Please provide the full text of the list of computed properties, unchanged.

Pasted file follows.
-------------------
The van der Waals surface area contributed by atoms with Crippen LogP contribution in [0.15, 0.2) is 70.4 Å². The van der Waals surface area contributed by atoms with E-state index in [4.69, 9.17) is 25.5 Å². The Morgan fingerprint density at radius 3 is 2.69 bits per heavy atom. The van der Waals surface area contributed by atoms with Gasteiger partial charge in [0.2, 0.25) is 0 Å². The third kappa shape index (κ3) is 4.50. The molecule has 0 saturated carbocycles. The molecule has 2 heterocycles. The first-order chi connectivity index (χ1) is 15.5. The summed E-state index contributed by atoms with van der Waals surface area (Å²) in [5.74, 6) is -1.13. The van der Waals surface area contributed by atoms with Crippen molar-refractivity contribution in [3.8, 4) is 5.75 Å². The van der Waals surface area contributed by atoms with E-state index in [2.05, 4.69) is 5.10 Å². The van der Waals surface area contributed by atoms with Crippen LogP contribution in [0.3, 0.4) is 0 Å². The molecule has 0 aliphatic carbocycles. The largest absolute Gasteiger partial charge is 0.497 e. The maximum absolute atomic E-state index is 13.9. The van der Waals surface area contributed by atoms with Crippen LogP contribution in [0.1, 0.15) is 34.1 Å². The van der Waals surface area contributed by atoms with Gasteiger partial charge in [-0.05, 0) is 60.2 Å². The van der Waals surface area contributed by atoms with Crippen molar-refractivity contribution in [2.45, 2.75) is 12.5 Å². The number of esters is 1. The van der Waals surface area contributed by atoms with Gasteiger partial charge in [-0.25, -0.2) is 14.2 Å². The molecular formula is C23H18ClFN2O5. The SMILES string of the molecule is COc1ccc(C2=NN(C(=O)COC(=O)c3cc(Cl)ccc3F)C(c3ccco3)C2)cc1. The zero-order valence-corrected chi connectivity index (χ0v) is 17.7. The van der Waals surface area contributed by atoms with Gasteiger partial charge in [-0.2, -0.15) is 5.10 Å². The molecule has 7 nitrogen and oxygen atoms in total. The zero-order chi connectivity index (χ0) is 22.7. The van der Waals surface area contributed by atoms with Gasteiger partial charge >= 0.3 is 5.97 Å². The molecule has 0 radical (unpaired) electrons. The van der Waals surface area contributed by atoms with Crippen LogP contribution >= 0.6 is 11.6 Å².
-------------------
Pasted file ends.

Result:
The van der Waals surface area contributed by atoms with Crippen LogP contribution in [0.15, 0.2) is 70.4 Å². The van der Waals surface area contributed by atoms with E-state index in [4.69, 9.17) is 25.5 Å². The Morgan fingerprint density at radius 3 is 2.69 bits per heavy atom. The van der Waals surface area contributed by atoms with Gasteiger partial charge in [0.2, 0.25) is 0 Å². The third kappa shape index (κ3) is 4.50. The molecule has 0 saturated carbocycles. The molecule has 2 heterocycles. The first-order chi connectivity index (χ1) is 15.5. The summed E-state index contributed by atoms with van der Waals surface area (Å²) in [5.74, 6) is -1.13. The van der Waals surface area contributed by atoms with Crippen molar-refractivity contribution in [3.8, 4) is 5.75 Å². The van der Waals surface area contributed by atoms with E-state index in [2.05, 4.69) is 5.10 Å². The van der Waals surface area contributed by atoms with Crippen LogP contribution in [0.3, 0.4) is 0 Å². The molecule has 0 aliphatic carbocycles. The largest absolute Gasteiger partial charge is 0.497 e. The maximum absolute atomic E-state index is 13.9. The van der Waals surface area contributed by atoms with Crippen LogP contribution in [0.1, 0.15) is 34.1 Å². The van der Waals surface area contributed by atoms with Gasteiger partial charge in [-0.05, 0) is 60.2 Å². The van der Waals surface area contributed by atoms with Crippen molar-refractivity contribution in [2.45, 2.75) is 12.5 Å². The number of esters is 1. The van der Waals surface area contributed by atoms with Gasteiger partial charge in [-0.25, -0.2) is 14.2 Å². The molecular formula is C23H18ClFN2O5. The SMILES string of the molecule is COc1ccc(C2=NN(C(=O)COC(=O)c3cc(Cl)ccc3F)C(c3ccco3)C2)cc1. The zero-order valence-corrected chi connectivity index (χ0v) is 17.7. The van der Waals surface area contributed by atoms with Gasteiger partial charge in [-0.2, -0.15) is 5.10 Å². The molecule has 7 nitrogen and oxygen atoms in total. The zero-order chi connectivity index (χ0) is 22.7. The van der Waals surface area contributed by atoms with Gasteiger partial charge >= 0.3 is 5.97 Å². The molecule has 0 radical (unpaired) electrons. The van der Waals surface area contributed by atoms with Crippen LogP contribution >= 0.6 is 11.6 Å².